Many of you are probably familiar with Malcolm Gladwell’s book “Blink,” about making snap decisions. The research behind much of that book was in Gerd Gigerenzer’s book “Gut Feelings: The Intelligence of the Unconscious.”
I just remembered something I read in that book - he created a stock portfolio of very well-known companies, and compared it to other portfolios, mostly from well-known analysts, etc. The “Famous” portfolio came out way ahead of almost all the others, and beat the average competing portfolio by quite a bit.
My guess is that quite a few investors tend to buy stocks of very well-known companies, and this tends to support a consistently higher share price. A lot of financial services professionals probably do the same thing for their clients. A lot of the companies recommended by MF are very well-known - Apple, Amazon, Google, Facebook, Starbucks, Nike, Under Armour, Disney, Netflix, Costco, Whole Foods, etc.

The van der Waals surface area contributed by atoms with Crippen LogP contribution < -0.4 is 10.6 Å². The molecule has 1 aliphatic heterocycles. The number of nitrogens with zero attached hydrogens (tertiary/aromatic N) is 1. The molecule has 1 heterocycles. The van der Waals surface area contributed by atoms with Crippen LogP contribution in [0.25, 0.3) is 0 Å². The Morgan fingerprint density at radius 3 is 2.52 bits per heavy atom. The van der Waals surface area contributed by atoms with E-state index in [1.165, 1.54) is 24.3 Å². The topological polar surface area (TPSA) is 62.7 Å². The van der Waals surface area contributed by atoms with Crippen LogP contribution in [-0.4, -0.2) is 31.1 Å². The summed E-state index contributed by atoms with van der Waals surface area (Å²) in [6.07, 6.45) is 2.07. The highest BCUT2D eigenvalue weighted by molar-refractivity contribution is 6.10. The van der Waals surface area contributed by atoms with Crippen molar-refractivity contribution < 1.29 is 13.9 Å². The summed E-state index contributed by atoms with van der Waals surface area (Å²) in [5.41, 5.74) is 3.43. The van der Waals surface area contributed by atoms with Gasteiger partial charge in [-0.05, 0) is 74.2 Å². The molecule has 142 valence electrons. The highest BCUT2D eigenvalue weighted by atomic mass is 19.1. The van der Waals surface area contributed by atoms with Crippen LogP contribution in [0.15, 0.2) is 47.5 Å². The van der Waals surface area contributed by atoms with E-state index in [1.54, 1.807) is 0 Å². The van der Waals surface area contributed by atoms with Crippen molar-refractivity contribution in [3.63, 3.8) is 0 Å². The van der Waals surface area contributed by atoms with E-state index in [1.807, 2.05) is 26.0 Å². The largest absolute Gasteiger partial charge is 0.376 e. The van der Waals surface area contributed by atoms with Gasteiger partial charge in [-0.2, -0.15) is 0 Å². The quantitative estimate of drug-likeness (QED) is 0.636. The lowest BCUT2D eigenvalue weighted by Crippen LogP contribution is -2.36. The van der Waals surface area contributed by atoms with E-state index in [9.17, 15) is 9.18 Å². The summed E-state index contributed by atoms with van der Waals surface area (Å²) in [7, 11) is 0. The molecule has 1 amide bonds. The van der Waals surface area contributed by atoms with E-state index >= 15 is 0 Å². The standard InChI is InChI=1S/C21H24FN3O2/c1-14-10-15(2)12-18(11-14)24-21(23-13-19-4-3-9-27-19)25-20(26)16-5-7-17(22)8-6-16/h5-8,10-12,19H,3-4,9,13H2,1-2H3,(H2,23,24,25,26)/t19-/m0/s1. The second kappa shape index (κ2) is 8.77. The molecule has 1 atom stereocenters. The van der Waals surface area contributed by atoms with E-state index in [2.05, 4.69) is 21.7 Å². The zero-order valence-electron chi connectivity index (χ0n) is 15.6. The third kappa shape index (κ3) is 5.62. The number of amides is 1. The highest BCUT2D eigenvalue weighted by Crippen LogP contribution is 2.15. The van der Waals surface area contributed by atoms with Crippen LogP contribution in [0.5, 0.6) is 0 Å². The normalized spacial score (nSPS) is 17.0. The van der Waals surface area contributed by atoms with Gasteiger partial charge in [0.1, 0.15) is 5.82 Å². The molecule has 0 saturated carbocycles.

A less-known company could become well-known as its share price grows through customer and revenue growth. My contrarian inclination might be to find likely candidates for companies that will become famous. But I’d also be inclined to screen stocks of famous companies to see if I’m missing something.
Another argument for fame would be that it could create a stronger “floor” price when things go wrong. That seems to be the case for Under Armour recently, for instance.